The use of firewood in indoor cooking has been linked to increasing cases of cancers of the food pipe in rural western Kenya.
Urine samples collected from adult volunteers in Bomet County showed high levels of harmful chemicals associated with firewood smoke.
Further tests showed volunteers with high concentrations of the chemicals called polycyclic aromatic hydrocarbons or PAHs were at high risk of developing esophageal cancer.
When wood is burned it produces PAHs which may be inhaled by people exposed to the resultant smoke.
Exposure to large amounts of PAHS, scientists say may cause health problems including suspected cancers.
Many Kenyans in rural areas use firewood for cooking and mainly in closed indoor spaces exposing themselves and their families to harmful smoke.
Once inhaled the chemicals convert into substances that are passed out of the body in the urine and feaces.
“We wanted to find out the levels of PAHs in rural populations and whether this may be a risk factor for esophageal cancer,” says the study in the journal Environment International.
The study was carried by researchers from Tenwek Hospital, Bomet, Kenya, the US Centers for Disease Control and Prevention, Brown University, US, Mayo Clinic, US, and the US National Cancer Institute.
The study had recruited 305 adult males and females with no cancer symptoms and residing within 50 km of the 361-bed Tenwek Hospital in Bomet County.
The participants’ history of cancer risk factors such as age, education, use of alcohol, tobacco, and ‘mursik’ (traditionally fermented milk), and cancer in the family and indoor cooking were recorded.
Participants were then screened for esophageal cancer with urine specimens collected and shipped to the US to be tested for PAHs.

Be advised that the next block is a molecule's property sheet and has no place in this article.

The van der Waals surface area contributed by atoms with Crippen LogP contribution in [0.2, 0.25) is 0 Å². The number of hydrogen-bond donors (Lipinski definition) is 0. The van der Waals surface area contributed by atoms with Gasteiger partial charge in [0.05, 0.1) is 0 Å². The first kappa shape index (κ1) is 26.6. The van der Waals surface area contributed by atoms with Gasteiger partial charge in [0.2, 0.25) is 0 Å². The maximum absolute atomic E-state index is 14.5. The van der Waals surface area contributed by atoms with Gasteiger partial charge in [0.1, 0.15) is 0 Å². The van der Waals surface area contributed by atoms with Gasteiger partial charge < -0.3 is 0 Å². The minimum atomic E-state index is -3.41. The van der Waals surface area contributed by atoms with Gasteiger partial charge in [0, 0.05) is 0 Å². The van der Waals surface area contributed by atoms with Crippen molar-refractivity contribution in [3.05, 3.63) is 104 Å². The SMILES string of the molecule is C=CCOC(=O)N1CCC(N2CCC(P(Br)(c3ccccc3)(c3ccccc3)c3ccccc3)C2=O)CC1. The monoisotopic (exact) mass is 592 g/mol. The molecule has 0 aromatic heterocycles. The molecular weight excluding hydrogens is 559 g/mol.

The study reports an association between high levels of the ‘smoke’ chemicals and esophageal cancer.
“We found a suggestive association between PAH exposure biomarkers and advanced esophageal dysplasia, the precursor lesion of cancer of the esophagus,” says the study.
The chemicals concentration in women was twice higher than in men, mainly because women are likely to spend longer times in the smoky kitchens than males.
All but one person in the study used wood for cooking, which the study says is widespread in rural Kenya.
The highest PAH exposure was associated with cooking in an enclosed room on open, unvented stoves, without chimneys or adequate room ventilation; and the use of wood as cooking fuel.
These findings, the team suggests may justify community-based efforts, such as installing efficient cookstoves with chimneys.
Other recommendations include changing to less harmful fuels and increasing ventilation in the cooking areas.
By Gatonye Gathura
The report is available here: https://doi.org/10.1016/j.envint.2021.106485